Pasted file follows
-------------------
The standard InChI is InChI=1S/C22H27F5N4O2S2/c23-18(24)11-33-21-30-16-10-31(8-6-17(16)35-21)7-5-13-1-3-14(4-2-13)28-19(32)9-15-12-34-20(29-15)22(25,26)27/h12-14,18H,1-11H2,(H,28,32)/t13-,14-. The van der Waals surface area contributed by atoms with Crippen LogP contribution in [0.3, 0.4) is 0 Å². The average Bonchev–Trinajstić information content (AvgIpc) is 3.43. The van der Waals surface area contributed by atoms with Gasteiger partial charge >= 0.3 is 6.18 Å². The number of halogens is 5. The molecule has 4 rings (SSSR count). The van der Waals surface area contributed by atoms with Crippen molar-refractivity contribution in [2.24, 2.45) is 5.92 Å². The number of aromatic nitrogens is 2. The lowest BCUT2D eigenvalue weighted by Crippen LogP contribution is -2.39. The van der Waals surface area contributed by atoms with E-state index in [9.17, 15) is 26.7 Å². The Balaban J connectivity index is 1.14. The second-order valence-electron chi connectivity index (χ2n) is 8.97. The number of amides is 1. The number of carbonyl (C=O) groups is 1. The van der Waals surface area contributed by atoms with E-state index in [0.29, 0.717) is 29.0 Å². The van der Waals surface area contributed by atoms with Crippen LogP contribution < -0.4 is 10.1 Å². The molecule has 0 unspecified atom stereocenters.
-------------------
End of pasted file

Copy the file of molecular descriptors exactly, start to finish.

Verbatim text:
The standard InChI is InChI=1S/C22H27F5N4O2S2/c23-18(24)11-33-21-30-16-10-31(8-6-17(16)35-21)7-5-13-1-3-14(4-2-13)28-19(32)9-15-12-34-20(29-15)22(25,26)27/h12-14,18H,1-11H2,(H,28,32)/t13-,14-. The van der Waals surface area contributed by atoms with Crippen LogP contribution in [0.3, 0.4) is 0 Å². The average Bonchev–Trinajstić information content (AvgIpc) is 3.43. The van der Waals surface area contributed by atoms with Gasteiger partial charge >= 0.3 is 6.18 Å². The number of halogens is 5. The molecule has 4 rings (SSSR count). The van der Waals surface area contributed by atoms with Crippen molar-refractivity contribution in [2.24, 2.45) is 5.92 Å². The number of aromatic nitrogens is 2. The lowest BCUT2D eigenvalue weighted by Crippen LogP contribution is -2.39. The van der Waals surface area contributed by atoms with E-state index in [9.17, 15) is 26.7 Å². The Balaban J connectivity index is 1.14. The second-order valence-electron chi connectivity index (χ2n) is 8.97. The number of amides is 1. The number of carbonyl (C=O) groups is 1. The van der Waals surface area contributed by atoms with E-state index in [0.29, 0.717) is 29.0 Å². The van der Waals surface area contributed by atoms with Crippen LogP contribution < -0.4 is 10.1 Å². The molecule has 0 unspecified atom stereocenters.